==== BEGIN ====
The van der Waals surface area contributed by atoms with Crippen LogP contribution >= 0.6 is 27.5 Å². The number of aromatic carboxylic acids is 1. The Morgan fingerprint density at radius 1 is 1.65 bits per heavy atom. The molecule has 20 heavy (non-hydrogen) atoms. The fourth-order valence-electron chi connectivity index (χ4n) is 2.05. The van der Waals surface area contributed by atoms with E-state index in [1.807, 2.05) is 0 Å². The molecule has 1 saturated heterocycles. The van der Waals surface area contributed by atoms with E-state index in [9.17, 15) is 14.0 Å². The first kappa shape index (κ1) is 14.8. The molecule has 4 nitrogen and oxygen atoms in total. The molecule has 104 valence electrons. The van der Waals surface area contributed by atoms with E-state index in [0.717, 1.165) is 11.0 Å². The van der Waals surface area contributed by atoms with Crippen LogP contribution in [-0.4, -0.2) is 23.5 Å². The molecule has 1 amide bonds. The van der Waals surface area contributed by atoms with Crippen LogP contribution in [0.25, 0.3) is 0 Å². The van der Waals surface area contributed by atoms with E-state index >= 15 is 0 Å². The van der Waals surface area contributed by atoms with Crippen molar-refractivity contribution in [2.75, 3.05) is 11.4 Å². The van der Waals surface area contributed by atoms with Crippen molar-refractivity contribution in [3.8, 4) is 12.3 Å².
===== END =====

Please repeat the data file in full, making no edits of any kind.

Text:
The van der Waals surface area contributed by atoms with Crippen LogP contribution >= 0.6 is 27.5 Å². The number of aromatic carboxylic acids is 1. The Morgan fingerprint density at radius 1 is 1.65 bits per heavy atom. The molecule has 20 heavy (non-hydrogen) atoms. The fourth-order valence-electron chi connectivity index (χ4n) is 2.05. The van der Waals surface area contributed by atoms with E-state index in [1.807, 2.05) is 0 Å². The molecule has 1 saturated heterocycles. The van der Waals surface area contributed by atoms with E-state index in [9.17, 15) is 14.0 Å². The first kappa shape index (κ1) is 14.8. The molecule has 4 nitrogen and oxygen atoms in total. The molecule has 104 valence electrons. The van der Waals surface area contributed by atoms with E-state index in [0.717, 1.165) is 11.0 Å². The van der Waals surface area contributed by atoms with Crippen LogP contribution in [-0.4, -0.2) is 23.5 Å². The molecule has 1 amide bonds. The van der Waals surface area contributed by atoms with Crippen LogP contribution in [0.25, 0.3) is 0 Å². The van der Waals surface area contributed by atoms with E-state index >= 15 is 0 Å². The van der Waals surface area contributed by atoms with Crippen molar-refractivity contribution in [2.75, 3.05) is 11.4 Å². The van der Waals surface area contributed by atoms with Crippen molar-refractivity contribution in [3.8, 4) is 12.3 Å².